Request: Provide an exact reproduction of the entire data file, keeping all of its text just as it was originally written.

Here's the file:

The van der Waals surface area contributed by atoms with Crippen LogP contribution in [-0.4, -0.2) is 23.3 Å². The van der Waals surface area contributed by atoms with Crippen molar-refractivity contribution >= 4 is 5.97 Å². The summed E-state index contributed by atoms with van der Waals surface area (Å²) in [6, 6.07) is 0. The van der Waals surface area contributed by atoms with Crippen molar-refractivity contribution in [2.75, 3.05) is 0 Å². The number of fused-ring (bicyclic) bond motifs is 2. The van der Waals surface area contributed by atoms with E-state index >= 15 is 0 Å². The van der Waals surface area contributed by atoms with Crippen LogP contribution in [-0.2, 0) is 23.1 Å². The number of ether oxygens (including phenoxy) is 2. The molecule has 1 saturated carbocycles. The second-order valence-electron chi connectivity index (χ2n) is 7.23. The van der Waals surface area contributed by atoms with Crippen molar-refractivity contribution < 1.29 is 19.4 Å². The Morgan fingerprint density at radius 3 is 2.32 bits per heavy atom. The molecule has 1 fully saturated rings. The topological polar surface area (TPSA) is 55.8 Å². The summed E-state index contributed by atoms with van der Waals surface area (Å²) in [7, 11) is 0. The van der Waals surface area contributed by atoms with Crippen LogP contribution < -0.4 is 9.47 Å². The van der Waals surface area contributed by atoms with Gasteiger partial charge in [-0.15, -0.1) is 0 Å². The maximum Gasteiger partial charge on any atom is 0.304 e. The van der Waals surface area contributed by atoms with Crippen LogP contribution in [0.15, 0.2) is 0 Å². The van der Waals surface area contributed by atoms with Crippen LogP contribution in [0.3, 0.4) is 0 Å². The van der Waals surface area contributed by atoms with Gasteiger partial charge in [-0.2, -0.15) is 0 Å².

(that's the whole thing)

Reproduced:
The van der Waals surface area contributed by atoms with Crippen LogP contribution in [-0.4, -0.2) is 23.3 Å². The van der Waals surface area contributed by atoms with Crippen molar-refractivity contribution >= 4 is 5.97 Å². The summed E-state index contributed by atoms with van der Waals surface area (Å²) in [6, 6.07) is 0. The van der Waals surface area contributed by atoms with Crippen molar-refractivity contribution in [2.75, 3.05) is 0 Å². The number of fused-ring (bicyclic) bond motifs is 2. The van der Waals surface area contributed by atoms with E-state index >= 15 is 0 Å². The van der Waals surface area contributed by atoms with Crippen LogP contribution in [-0.2, 0) is 23.1 Å². The number of ether oxygens (including phenoxy) is 2. The molecule has 1 saturated carbocycles. The second-order valence-electron chi connectivity index (χ2n) is 7.23. The van der Waals surface area contributed by atoms with Crippen molar-refractivity contribution < 1.29 is 19.4 Å². The Morgan fingerprint density at radius 3 is 2.32 bits per heavy atom. The molecule has 1 fully saturated rings. The topological polar surface area (TPSA) is 55.8 Å². The summed E-state index contributed by atoms with van der Waals surface area (Å²) in [7, 11) is 0. The van der Waals surface area contributed by atoms with Crippen LogP contribution < -0.4 is 9.47 Å². The van der Waals surface area contributed by atoms with Gasteiger partial charge in [-0.15, -0.1) is 0 Å². The maximum Gasteiger partial charge on any atom is 0.304 e. The van der Waals surface area contributed by atoms with Crippen LogP contribution in [0.15, 0.2) is 0 Å². The van der Waals surface area contributed by atoms with Crippen LogP contribution in [0.3, 0.4) is 0 Å². The van der Waals surface area contributed by atoms with Gasteiger partial charge in [-0.2, -0.15) is 0 Å².